Cybersecurity Without Insanity? It could be as simple as 3 – 2 – 1…

This week: The annual Verizon Data Breach Investigations Report always provides very useful insights into cyber attack trends. The 2023 report was recently published, so this week’s Cyber 3-2-1 will focus on some of the key findings from this report.

I am sure you want to drop everything right now so you can read this 89-page report yourself. You can download or view it at

While you wait for it to download, here are the data points that I find most informative.


1 – Who is attacking and why?

“83% of breaches involved External actors.”

“The primary motivation for attacks continues to be overwhelmingly financially driven, at 95% of breaches.”

Key takeaway: Most organisations should focus on defending against attackers who want to get their hands on the organisation’s money.


2 – How do the attacks succeed?

“The three primary ways in which attackers access an organization are:

  • stolen credentials,
  • phishing, and
  • exploitation of vulnerabilities.”

“74% of all breaches include the human element, with people being involved either via Error, Privilege Misuse, Use of stolen credentials or Social Engineering.”

“Ransomware is present today in more than 62% of all incidents committed by organized crime actors and in 59% of all incidents with a Financial motivation. [..] Ransomware is ubiquitous among organizations of all sizes and in all industries.”

Email continues to be the most common route in. “The convenience of sending your malware and having the user run it for you makes this technique timeless”. “An email with a dubious attachment or a malicious link requesting that you update your password” could be their way in.

However, Desktop Sharing Software is also moving up the charts. This is the type of software that an IT team would use to gain remote access to a device, so it’s obvious why the attackers would also be keen to use such software.

Key takeaway: Most organisations need to ensure their staff are regularly reminded about how they are targeted by attackers, while also ensuring it is difficult for an attacker to gain access to the organisation through desktop sharing software (e.g. anything using RDP; TeamViewer; LogMeIn etc).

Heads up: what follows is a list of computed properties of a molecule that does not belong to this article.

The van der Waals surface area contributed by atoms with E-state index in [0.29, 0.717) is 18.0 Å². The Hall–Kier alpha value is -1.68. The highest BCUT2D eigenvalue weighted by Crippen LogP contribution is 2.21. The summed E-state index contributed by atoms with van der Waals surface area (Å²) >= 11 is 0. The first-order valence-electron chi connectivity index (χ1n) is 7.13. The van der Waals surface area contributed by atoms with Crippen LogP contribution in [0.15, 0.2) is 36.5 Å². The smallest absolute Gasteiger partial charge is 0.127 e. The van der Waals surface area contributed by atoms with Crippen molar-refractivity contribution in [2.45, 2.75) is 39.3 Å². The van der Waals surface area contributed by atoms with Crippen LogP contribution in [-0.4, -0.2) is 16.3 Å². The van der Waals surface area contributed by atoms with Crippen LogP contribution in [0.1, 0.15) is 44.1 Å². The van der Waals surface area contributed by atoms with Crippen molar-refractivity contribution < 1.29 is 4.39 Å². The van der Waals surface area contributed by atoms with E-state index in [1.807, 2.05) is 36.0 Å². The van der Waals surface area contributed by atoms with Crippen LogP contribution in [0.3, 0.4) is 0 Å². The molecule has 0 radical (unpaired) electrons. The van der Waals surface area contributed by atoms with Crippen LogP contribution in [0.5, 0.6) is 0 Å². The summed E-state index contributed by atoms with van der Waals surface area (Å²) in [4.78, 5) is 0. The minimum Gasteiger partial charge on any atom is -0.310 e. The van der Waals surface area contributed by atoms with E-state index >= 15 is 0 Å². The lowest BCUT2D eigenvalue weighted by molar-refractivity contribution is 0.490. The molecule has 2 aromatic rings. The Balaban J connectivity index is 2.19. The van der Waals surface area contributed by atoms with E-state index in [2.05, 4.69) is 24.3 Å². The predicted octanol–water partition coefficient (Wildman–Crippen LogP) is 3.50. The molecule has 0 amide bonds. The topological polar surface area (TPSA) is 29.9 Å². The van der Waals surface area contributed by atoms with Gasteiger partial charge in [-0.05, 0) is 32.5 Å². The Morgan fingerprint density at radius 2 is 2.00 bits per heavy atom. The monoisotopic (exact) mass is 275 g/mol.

3 How can we reduce the risks?

To reduce the risks, the report mentions specific security measures that can help.

The report also includes references to specific elements of the the CIS Controls best practice guidelines, one of the best reference points that you could use to assess and improve your security defences.

Surprise, surprise, the need for security awareness training and the use of Multi-Factor Authentication are included in the recommendations.

Key takeaway: This is a reminder that staff training and awareness is very valuable, even if it’s low-tech and uncool, and that the use of Multi-Factor Authentication continues to be a good defence against the most common attacks.

If you are uncertain about your current security defences but don’t have the time to do anything about it, I can help.

I will advise, guide, or drive you to a secure destination.

I work with you, your colleagues, and your IT service providers to ensure the route and destination are appropriate for your needs and constraints.

By this day next week, you could know how to ensure you’re not an easy target.

Learn more at


PS I talk about these news stories, and delve into how to manage cyber risks and regs without losing your sanity, on the “Cybersecurity Without Insanity” podcast.
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